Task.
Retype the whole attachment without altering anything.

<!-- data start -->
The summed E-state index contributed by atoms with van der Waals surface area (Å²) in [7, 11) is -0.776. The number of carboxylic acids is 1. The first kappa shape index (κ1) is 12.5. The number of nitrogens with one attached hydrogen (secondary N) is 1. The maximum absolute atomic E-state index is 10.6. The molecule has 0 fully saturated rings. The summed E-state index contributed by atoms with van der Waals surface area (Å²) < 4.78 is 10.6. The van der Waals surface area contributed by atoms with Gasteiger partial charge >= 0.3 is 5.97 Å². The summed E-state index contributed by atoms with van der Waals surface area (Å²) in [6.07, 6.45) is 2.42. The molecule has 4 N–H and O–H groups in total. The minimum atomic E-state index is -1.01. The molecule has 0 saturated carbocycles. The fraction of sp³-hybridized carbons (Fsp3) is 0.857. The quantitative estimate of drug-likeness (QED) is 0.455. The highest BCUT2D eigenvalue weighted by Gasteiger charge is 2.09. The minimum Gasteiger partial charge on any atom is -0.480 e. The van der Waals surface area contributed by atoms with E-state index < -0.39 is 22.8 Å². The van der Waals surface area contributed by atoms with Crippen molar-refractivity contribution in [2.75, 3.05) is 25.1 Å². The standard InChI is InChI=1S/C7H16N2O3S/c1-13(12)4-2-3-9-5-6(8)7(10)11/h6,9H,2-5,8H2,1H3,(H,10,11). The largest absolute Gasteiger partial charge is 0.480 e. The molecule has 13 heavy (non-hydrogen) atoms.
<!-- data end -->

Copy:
The summed E-state index contributed by atoms with van der Waals surface area (Å²) in [7, 11) is -0.776. The number of carboxylic acids is 1. The first kappa shape index (κ1) is 12.5. The number of nitrogens with one attached hydrogen (secondary N) is 1. The maximum absolute atomic E-state index is 10.6. The molecule has 0 fully saturated rings. The summed E-state index contributed by atoms with van der Waals surface area (Å²) < 4.78 is 10.6. The van der Waals surface area contributed by atoms with Gasteiger partial charge >= 0.3 is 5.97 Å². The summed E-state index contributed by atoms with van der Waals surface area (Å²) in [6.07, 6.45) is 2.42. The molecule has 4 N–H and O–H groups in total. The minimum atomic E-state index is -1.01. The molecule has 0 saturated carbocycles. The fraction of sp³-hybridized carbons (Fsp3) is 0.857. The quantitative estimate of drug-likeness (QED) is 0.455. The highest BCUT2D eigenvalue weighted by Gasteiger charge is 2.09. The minimum Gasteiger partial charge on any atom is -0.480 e. The van der Waals surface area contributed by atoms with E-state index < -0.39 is 22.8 Å². The van der Waals surface area contributed by atoms with Crippen molar-refractivity contribution in [2.75, 3.05) is 25.1 Å². The standard InChI is InChI=1S/C7H16N2O3S/c1-13(12)4-2-3-9-5-6(8)7(10)11/h6,9H,2-5,8H2,1H3,(H,10,11). The largest absolute Gasteiger partial charge is 0.480 e. The molecule has 13 heavy (non-hydrogen) atoms.